Working Papers

None Dare Call it Conspiracy

Terry McCrann on the AFR’s conspiracy theorists:

Despite the “best” efforts of The Australian Financial Review during the week to concoct an absurd conspiracy out of the Treasurer and Prime Minister’s “shock discovery” of an inflation problem.

Did anyone down at the Fin notice that the Reserve Bank increased the official interest rate smack in the middle of the election campaign? Something that it had never previously done, and was regarded by many as something it would never - or even should - do?

That sorta, kinda, suggested someone in the official family was worried about inflation. Worried enough that it couldn’t wait a couple of weeks until the election was out of the way.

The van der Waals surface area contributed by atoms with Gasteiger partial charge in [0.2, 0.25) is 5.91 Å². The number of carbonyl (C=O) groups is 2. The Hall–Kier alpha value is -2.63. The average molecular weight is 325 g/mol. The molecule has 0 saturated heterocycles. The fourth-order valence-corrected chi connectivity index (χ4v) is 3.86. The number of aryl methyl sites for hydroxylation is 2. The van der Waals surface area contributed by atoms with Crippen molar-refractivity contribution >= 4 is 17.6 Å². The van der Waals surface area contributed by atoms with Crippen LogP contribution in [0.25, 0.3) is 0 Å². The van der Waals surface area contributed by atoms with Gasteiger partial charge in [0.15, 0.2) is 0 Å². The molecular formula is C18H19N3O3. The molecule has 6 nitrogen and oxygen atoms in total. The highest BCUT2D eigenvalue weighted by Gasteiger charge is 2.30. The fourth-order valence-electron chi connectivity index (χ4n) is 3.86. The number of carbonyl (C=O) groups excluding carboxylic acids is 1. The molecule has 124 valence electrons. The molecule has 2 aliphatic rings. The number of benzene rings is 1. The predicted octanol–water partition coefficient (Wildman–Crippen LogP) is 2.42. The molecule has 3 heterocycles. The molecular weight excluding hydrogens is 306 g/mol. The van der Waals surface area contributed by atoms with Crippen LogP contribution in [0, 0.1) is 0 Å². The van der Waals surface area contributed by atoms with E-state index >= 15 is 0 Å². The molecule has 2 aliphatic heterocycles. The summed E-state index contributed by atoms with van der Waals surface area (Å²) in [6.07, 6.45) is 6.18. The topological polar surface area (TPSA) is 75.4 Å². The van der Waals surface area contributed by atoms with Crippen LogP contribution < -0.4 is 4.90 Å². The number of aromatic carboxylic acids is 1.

The very strong suggestion from some quarters that that was exactly what the RBA should do, so as not to “politicise” rates, provides an interesting counterpoint to the Fin’s (completely untrue and quite outrageous) slur.

Surely for the RBA to have postponed its rate rise would have been to engage in exactly the subterfuge about inflation becoming a problem that the Fin accused Treasury and in particular Treasury head Ken Henry of doing.

There was no conspiracy, there was no inflation surprise. Treasury upped its inflation forecasts even before seeing the all-important September quarter CPI numbers. And it was those CPI numbers that set inflation alarm bells ringing all over town, and especially above Martin Place in Sydney.

Self-evidently. There was no official rate rise in September or in October. But there had been in August; again a pointer to the beginning of concern.

posted on 09 February 2008 by skirchner in Economics, Financial Markets

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